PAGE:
Highland Driving in Iceland
The Highlands of Iceland cover the majority of the inland area of the country. Situated around 400-500 meters above sea level, this volcanic desert is almost entirely devoid of human life and vegetation. The ground here is mostly volcanic ash and dirt. There are some sparse oasis-like locations around the highlands, but they are few and far between.
To drive on mountain roads, it is imperative that you hire a 4x4 car - be warned: a vehicle that is not 4x4 will not be able to make the journey through the Highlands. On the road maps, the highland mountain roads are indicated by an ‘F’ and therefore also known as F-roads. These roads are unpaved and often require you to drive through rivers and streams as there are no bridges in these remote areas.
The best time to travel the highlands would be the summer months. In the winter, the F-roads are closed to anyone not in a modified vehicle with extra safety persuasions. During the summer, however, is when the roads are most easily accessible to tourists. It is important to keep in mind the unpredictability of the seasons in Iceland. The weather can be bad enough that some roads only officially open in late July and winter arrives at unpredictable dates as well, leading to closures.
There are many beautiful locations to see in the highlands and chances are you will be one of the few people there. In fact, many places you visit in the Highlands will be empty of any other tourists at all! Thorsmork is a mountain range located in south Iceland where you can see amazing rugged terrain. There is also a campsite located in the area.
Landmannalaugar is famous for a colourful, picturesque landscape and geothermal pool which is a popular tourist attraction. The pool and surrounding area are easily accessible from Reykjavik for a day trip. Askja is the caldera of a volcano on Iceland which last erupted in 1875, leaving behind a striking deep blue lake. Close by is the Víti crater which is a popular geothermal bath among bathing enthusiasts although it can get quite hot.
10 tips to driving the mountain roads in Iceland’s highlands
Safety is very important when driving out in the highlands; you are usually alone and might not see another human for an entire day. If you get stuck or your car breaks down be sure to have a back-up plan, as the chances of you being found quickly can be very low in the lesser-travelled areas.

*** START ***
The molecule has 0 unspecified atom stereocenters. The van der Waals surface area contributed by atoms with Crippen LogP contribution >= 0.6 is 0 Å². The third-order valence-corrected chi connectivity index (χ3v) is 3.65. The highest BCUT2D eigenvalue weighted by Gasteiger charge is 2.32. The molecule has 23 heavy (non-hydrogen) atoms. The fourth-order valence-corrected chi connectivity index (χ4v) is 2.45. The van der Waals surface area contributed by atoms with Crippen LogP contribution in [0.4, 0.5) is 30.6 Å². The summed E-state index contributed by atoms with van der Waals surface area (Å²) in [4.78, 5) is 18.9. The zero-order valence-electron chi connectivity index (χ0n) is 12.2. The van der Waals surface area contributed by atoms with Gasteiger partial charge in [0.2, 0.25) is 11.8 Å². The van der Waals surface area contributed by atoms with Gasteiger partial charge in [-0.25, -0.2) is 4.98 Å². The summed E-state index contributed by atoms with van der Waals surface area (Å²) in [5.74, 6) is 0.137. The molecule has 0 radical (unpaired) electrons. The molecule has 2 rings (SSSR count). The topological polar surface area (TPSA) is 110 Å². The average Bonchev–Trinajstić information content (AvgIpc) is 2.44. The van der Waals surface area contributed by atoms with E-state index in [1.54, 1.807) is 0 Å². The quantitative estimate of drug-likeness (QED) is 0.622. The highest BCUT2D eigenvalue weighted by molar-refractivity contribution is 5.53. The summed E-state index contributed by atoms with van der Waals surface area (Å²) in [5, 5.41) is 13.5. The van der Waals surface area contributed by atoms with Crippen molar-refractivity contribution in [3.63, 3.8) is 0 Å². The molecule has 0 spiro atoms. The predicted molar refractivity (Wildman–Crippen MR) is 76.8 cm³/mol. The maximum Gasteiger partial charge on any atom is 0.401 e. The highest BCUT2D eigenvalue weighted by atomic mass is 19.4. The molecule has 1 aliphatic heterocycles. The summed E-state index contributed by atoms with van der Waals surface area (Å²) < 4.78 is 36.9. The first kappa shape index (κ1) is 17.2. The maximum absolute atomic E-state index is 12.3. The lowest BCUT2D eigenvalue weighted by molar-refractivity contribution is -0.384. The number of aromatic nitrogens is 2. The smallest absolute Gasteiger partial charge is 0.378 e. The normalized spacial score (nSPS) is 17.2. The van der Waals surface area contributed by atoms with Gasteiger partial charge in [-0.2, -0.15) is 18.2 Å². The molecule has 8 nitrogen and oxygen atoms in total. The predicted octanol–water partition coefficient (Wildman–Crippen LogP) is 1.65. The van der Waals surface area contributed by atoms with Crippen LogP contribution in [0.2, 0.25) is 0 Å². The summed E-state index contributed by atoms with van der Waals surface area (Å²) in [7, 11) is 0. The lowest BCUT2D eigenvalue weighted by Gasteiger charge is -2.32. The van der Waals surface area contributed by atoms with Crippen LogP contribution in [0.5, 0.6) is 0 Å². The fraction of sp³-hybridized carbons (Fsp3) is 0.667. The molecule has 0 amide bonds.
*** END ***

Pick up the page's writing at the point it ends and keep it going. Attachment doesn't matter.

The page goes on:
Here are some essential tips for traversing Iceland’s highlands:
- If an emergency happens while driving along an F-road, call 112 for Iceland’s emergency services.
- Off-road driving is forbidden in Iceland due to health safety and nature preservation factors. Always follow marked roads and pay attention to any posted warnings or signs.
- Plan your route in advance and know how long it will take. Keep in mind the average speed of cars on F-Roads is rarely over 40 km/h.
- Fuel up and bring food! Don’t forget to fill up on gas before you start and bring food and water. There are few locations to refill the gas tank or grab a snack while out in the Highlands.
- Keep a charged phone with you at all times in order to call for help if needed.
- Always travel in groups of two cars if possible, as this will make it easier to get help if one of you gets stuck along the way.
- Insurance almost certainly does not cover damage from river crossings. Be cautious and safe, as the cost of repairs can easily be in the thousands of euros.
- Don’t attempt to cross rivers unless you’re sure you can make it to the other side. Many tourists get stuck on their way through the various rivers in the Highlands. Try to cross at the marked locations or with another experienced driver to avoid issues.
- Avoid crossing rivers in the places where the water is calmer. This is usually an indication of deeper water.
- The earlier you begin driving the less water will be in the rivers. Glaciers melt over the course of the day in the sun’s heat and will cause the rivers to swell making them more difficult to cross towards the evening.